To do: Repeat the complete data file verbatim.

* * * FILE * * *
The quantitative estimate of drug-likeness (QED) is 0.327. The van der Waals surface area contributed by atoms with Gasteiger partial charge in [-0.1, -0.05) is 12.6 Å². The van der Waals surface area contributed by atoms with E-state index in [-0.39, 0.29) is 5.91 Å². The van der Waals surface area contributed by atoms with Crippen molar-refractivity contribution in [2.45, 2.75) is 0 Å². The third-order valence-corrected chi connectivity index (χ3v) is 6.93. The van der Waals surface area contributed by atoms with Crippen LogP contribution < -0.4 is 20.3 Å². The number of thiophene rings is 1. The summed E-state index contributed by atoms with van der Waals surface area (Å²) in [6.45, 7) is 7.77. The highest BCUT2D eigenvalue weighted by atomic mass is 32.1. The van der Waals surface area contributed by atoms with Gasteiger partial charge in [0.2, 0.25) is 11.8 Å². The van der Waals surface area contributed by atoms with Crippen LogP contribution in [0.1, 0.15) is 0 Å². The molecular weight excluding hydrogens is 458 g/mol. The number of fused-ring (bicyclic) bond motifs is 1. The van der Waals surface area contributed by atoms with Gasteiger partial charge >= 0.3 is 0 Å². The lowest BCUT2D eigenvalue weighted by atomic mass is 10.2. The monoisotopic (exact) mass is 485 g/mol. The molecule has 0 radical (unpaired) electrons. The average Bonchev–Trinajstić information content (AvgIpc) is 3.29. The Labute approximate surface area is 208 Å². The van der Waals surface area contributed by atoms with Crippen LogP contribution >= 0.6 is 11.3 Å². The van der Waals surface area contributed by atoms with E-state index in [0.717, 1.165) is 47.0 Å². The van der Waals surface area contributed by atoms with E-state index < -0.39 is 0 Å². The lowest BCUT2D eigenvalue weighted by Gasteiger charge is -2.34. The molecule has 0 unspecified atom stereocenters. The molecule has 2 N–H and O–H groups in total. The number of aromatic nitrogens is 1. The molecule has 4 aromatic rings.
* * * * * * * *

The quantitative estimate of drug-likeness (QED) is 0.327. The van der Waals surface area contributed by atoms with Gasteiger partial charge in [-0.1, -0.05) is 12.6 Å². The van der Waals surface area contributed by atoms with E-state index in [-0.39, 0.29) is 5.91 Å². The van der Waals surface area contributed by atoms with Crippen molar-refractivity contribution in [2.45, 2.75) is 0 Å². The third-order valence-corrected chi connectivity index (χ3v) is 6.93. The van der Waals surface area contributed by atoms with Crippen LogP contribution < -0.4 is 20.3 Å². The number of thiophene rings is 1. The summed E-state index contributed by atoms with van der Waals surface area (Å²) in [6.45, 7) is 7.77. The highest BCUT2D eigenvalue weighted by atomic mass is 32.1. The van der Waals surface area contributed by atoms with Gasteiger partial charge in [0.2, 0.25) is 11.8 Å². The van der Waals surface area contributed by atoms with Crippen LogP contribution in [0.1, 0.15) is 0 Å². The molecular weight excluding hydrogens is 458 g/mol. The number of fused-ring (bicyclic) bond motifs is 1. The van der Waals surface area contributed by atoms with Gasteiger partial charge >= 0.3 is 0 Å². The lowest BCUT2D eigenvalue weighted by atomic mass is 10.2. The monoisotopic (exact) mass is 485 g/mol. The molecule has 0 radical (unpaired) electrons. The average Bonchev–Trinajstić information content (AvgIpc) is 3.29. The Labute approximate surface area is 208 Å². The van der Waals surface area contributed by atoms with Crippen LogP contribution >= 0.6 is 11.3 Å². The van der Waals surface area contributed by atoms with E-state index in [0.717, 1.165) is 47.0 Å². The van der Waals surface area contributed by atoms with E-state index < -0.39 is 0 Å². The lowest BCUT2D eigenvalue weighted by Gasteiger charge is -2.34. The molecule has 0 unspecified atom stereocenters. The molecule has 2 N–H and O–H groups in total. The number of aromatic nitrogens is 1. The molecule has 4 aromatic rings.